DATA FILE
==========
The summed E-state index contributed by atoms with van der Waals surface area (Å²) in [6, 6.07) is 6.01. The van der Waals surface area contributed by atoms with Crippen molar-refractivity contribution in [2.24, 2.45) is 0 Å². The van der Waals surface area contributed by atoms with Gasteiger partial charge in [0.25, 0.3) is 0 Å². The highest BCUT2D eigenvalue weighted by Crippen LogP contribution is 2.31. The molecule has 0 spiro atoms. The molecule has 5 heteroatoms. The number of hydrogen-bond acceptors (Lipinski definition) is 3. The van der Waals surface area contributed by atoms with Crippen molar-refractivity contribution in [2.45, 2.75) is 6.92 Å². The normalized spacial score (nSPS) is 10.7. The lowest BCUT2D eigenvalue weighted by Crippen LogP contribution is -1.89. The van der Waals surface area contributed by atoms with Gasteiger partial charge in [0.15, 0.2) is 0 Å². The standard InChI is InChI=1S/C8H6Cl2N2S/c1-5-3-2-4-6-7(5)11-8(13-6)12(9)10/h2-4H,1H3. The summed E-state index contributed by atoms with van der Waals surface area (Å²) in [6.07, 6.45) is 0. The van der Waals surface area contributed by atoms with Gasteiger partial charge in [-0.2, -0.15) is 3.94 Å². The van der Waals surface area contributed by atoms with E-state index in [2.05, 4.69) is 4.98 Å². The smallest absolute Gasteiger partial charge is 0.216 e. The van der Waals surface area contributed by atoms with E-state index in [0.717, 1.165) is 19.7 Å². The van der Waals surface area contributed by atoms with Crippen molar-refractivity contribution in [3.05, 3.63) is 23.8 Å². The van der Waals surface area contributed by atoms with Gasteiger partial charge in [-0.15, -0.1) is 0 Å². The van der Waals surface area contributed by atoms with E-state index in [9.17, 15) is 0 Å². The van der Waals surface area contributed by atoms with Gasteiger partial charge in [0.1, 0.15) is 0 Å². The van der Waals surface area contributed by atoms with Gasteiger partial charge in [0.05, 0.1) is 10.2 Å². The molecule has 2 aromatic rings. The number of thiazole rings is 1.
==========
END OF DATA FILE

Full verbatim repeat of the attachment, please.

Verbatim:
The summed E-state index contributed by atoms with van der Waals surface area (Å²) in [6, 6.07) is 6.01. The van der Waals surface area contributed by atoms with Crippen molar-refractivity contribution in [2.24, 2.45) is 0 Å². The van der Waals surface area contributed by atoms with Gasteiger partial charge in [0.25, 0.3) is 0 Å². The highest BCUT2D eigenvalue weighted by Crippen LogP contribution is 2.31. The molecule has 0 spiro atoms. The molecule has 5 heteroatoms. The number of hydrogen-bond acceptors (Lipinski definition) is 3. The van der Waals surface area contributed by atoms with Crippen molar-refractivity contribution in [2.45, 2.75) is 6.92 Å². The normalized spacial score (nSPS) is 10.7. The lowest BCUT2D eigenvalue weighted by Crippen LogP contribution is -1.89. The van der Waals surface area contributed by atoms with Gasteiger partial charge in [0.15, 0.2) is 0 Å². The standard InChI is InChI=1S/C8H6Cl2N2S/c1-5-3-2-4-6-7(5)11-8(13-6)12(9)10/h2-4H,1H3. The summed E-state index contributed by atoms with van der Waals surface area (Å²) in [6.07, 6.45) is 0. The van der Waals surface area contributed by atoms with Gasteiger partial charge in [-0.2, -0.15) is 3.94 Å². The van der Waals surface area contributed by atoms with E-state index in [2.05, 4.69) is 4.98 Å². The smallest absolute Gasteiger partial charge is 0.216 e. The van der Waals surface area contributed by atoms with E-state index in [0.717, 1.165) is 19.7 Å². The van der Waals surface area contributed by atoms with Crippen molar-refractivity contribution in [3.05, 3.63) is 23.8 Å². The van der Waals surface area contributed by atoms with Gasteiger partial charge in [-0.15, -0.1) is 0 Å². The van der Waals surface area contributed by atoms with E-state index in [9.17, 15) is 0 Å². The van der Waals surface area contributed by atoms with Gasteiger partial charge in [0.1, 0.15) is 0 Å². The van der Waals surface area contributed by atoms with Gasteiger partial charge in [0.05, 0.1) is 10.2 Å². The molecule has 2 aromatic rings. The number of thiazole rings is 1.